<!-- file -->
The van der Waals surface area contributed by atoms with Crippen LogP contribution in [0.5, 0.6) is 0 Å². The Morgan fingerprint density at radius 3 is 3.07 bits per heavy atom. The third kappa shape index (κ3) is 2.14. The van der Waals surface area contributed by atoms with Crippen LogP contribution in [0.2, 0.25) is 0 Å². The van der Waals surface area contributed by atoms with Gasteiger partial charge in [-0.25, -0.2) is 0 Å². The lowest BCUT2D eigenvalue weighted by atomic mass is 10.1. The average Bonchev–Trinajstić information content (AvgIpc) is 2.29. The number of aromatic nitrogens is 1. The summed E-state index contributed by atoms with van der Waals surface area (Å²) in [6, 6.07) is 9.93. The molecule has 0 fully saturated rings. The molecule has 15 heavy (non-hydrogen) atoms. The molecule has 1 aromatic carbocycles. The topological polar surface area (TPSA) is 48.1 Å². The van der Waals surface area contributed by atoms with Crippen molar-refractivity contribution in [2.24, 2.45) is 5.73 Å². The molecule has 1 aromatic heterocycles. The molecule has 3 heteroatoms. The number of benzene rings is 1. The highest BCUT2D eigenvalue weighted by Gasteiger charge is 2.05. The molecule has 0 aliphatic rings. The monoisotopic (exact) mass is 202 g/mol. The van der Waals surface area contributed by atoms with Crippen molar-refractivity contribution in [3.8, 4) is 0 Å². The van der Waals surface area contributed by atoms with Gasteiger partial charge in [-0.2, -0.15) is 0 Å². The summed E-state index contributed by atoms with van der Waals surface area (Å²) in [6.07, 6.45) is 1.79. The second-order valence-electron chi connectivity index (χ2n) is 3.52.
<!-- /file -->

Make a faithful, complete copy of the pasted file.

The van der Waals surface area contributed by atoms with Crippen LogP contribution in [0.5, 0.6) is 0 Å². The Morgan fingerprint density at radius 3 is 3.07 bits per heavy atom. The third kappa shape index (κ3) is 2.14. The van der Waals surface area contributed by atoms with Crippen LogP contribution in [0.2, 0.25) is 0 Å². The van der Waals surface area contributed by atoms with Gasteiger partial charge in [-0.25, -0.2) is 0 Å². The lowest BCUT2D eigenvalue weighted by atomic mass is 10.1. The average Bonchev–Trinajstić information content (AvgIpc) is 2.29. The number of aromatic nitrogens is 1. The summed E-state index contributed by atoms with van der Waals surface area (Å²) in [6, 6.07) is 9.93. The molecule has 0 fully saturated rings. The molecule has 15 heavy (non-hydrogen) atoms. The molecule has 1 aromatic carbocycles. The topological polar surface area (TPSA) is 48.1 Å². The van der Waals surface area contributed by atoms with Crippen molar-refractivity contribution in [2.24, 2.45) is 5.73 Å². The molecule has 1 aromatic heterocycles. The molecule has 3 heteroatoms. The number of benzene rings is 1. The highest BCUT2D eigenvalue weighted by Gasteiger charge is 2.05. The molecule has 0 aliphatic rings. The monoisotopic (exact) mass is 202 g/mol. The van der Waals surface area contributed by atoms with Crippen molar-refractivity contribution in [3.8, 4) is 0 Å². The van der Waals surface area contributed by atoms with Gasteiger partial charge in [-0.2, -0.15) is 0 Å². The summed E-state index contributed by atoms with van der Waals surface area (Å²) in [6.07, 6.45) is 1.79. The second-order valence-electron chi connectivity index (χ2n) is 3.52.